Have it your way.
Review written by
March 15th, 2014
The Final Fantasy franchise has diminished in recent years. Once a legendary game series, Final Fantasy has largely failed to keep up with both modern trends and timeless gameplay. Though it is hard to argue when exactly the series started its decline, many gamers have wished for a return to the glory days of the franchise. Bravely Default: Flying Fairy can be considered a return to the early days of Final Fantasy, it takes the best parts of classic JRPGs and modern game design, proving that this genre can still be relevant after so long.
Stop me if you've heard this: Four crystals have gone dormant and the world is in dire straits. Four warriors of light are gathered to bring peace back to the world while a group of villains seeks to oppose them and use the crystals for their own purposes. No, the overall story of Bravely Default is not very original, but the developers wisely do not focus on the base narrative. Instead, most of the story focus is on the game's characters, both heroes and villains. Though the main characters are also very overused (amnesiac, hero from a destroyed town, tomboy, etc.), most conversations involve how the characters interact with each other. They might talk about food, clothing, or gossip with each other and this helps make the four much more endearing than the typical JRPG protagonists. There is also a surprising twist that occurs about halfway through the game. Though some may be able to see this twist coming, it effectively gives dimensions and motivations that other JRPG characters would lack.
Bravely Default's gameplay is likewise not totally innovative. Characters go from locations across a world map to other locations. They fight random battles, gain levels and engage in the occasional side quest. They go into dungeons, fight bosses and repeat until the end. However, it turns out that just a few tweaks of this formula can make a typical game feel anything but.
First, the Brave and Default system changes things up in combat. In general, combat is a typical turn-based system with buffs, status ailments and more than a bit of grinding. However, if a player chooses to Default, they effectively skip a turn. Normally in a JRPG this would only defend a character, but in Bravely Default it gives players an extra turn. Likewise, if a character chooses to Brave, they can perform more than one action. Brave too many times however, and characters may lose a turn or three. While initially this would not seem like a big difference to combat, the system adds a surprising amount of strategy.
Returning from classic Final Fantasy is the Job system. Over time player characters gain new 'asterisks' which equate to jobs. These jobs give players not only different abilities, but also affect how good they are with certain weapons and change character statistics. Interestingly, players in Bravely Default can equip a second job along with passive job abilities for characters that can be used for almost any situation. Players familiar with the job system will likely recognize the Black Mage, Knight, Thief and other classes alongside more exotic jobs such as the Performer and Vampire. Ultimately the job system not only gives players a variety of custom options for developing characters, but will likely add hours for those who wish to fully develop every job.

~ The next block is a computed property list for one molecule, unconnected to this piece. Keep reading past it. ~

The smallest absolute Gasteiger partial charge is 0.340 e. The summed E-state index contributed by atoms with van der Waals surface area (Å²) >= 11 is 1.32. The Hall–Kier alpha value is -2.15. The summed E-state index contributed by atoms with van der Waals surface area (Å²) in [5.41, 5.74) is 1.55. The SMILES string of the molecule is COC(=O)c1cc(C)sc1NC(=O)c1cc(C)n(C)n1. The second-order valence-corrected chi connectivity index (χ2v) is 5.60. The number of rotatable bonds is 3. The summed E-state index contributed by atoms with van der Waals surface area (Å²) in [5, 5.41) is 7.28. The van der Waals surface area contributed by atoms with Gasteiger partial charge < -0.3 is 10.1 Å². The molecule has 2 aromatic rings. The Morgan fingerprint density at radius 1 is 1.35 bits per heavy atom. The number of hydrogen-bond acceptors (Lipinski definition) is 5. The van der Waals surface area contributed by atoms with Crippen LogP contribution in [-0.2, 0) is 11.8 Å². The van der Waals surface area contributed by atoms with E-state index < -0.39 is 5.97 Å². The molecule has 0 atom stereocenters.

What helps Bravely Default stand out the most from contemporaries is a large focus on customization. Players might think that simply being able to decrease or increase battle speed would not significantly change a game, but being able to do so makes Bravely Default drastically different from a typical JRPG. Players can also change enemy encounter rates from none to twice as many, change difficulty at any time and even play the game completely left handed. Again, these seem like only bells and whistles, but it is amazing that a game's feel can change so much with such little changes.
Truthfully, Bravely Default is not a graphics powerhouse, even for the 3DS. The game definitely resembles a Final Fantasy from the PlayStation era, with pre-rendered backgrounds and characters resembling the chibi sprites from SNES days. The 3D effect is nice, but significantly lowers the frame rate. The game's world is bright and colorful with nice designs, the only downside being the repetitive crystal temples.
Bravely Default excels in its sound. The orchestrated music is incredibly catchy, and fits for nearly every occasion it is used in. Sounds are good, but there is not much noteworthy about them. English voice acting is decent, but not great. Thankfully though, the game is nice enough to include the entire Japanese vocal track.
Bravely Default is a very lengthy game, and should last many players at least 45 to 50 hours. This is not including the wide variety of side quests, developing jobs to their maximum level, achieving both endings, finishing on multiple difficulties and even a New Game + mode. Bravely Default is definitely a great value for the price, and will likely stay in players' 3DS' for months.
While there is more that could be said about Bravely Default, the game's developers should be commended for putting a little more life into a stagnating genre. The JRPG has largely been a rigid category, and the amount of customization that Bravely Default offers highlights the genre's best aspects while mitigating the worst. If you have ever enjoyed a JRPG and don't mind a game that is more substance than style, Bravely Default: Flying Fairy is definitely one to check out.
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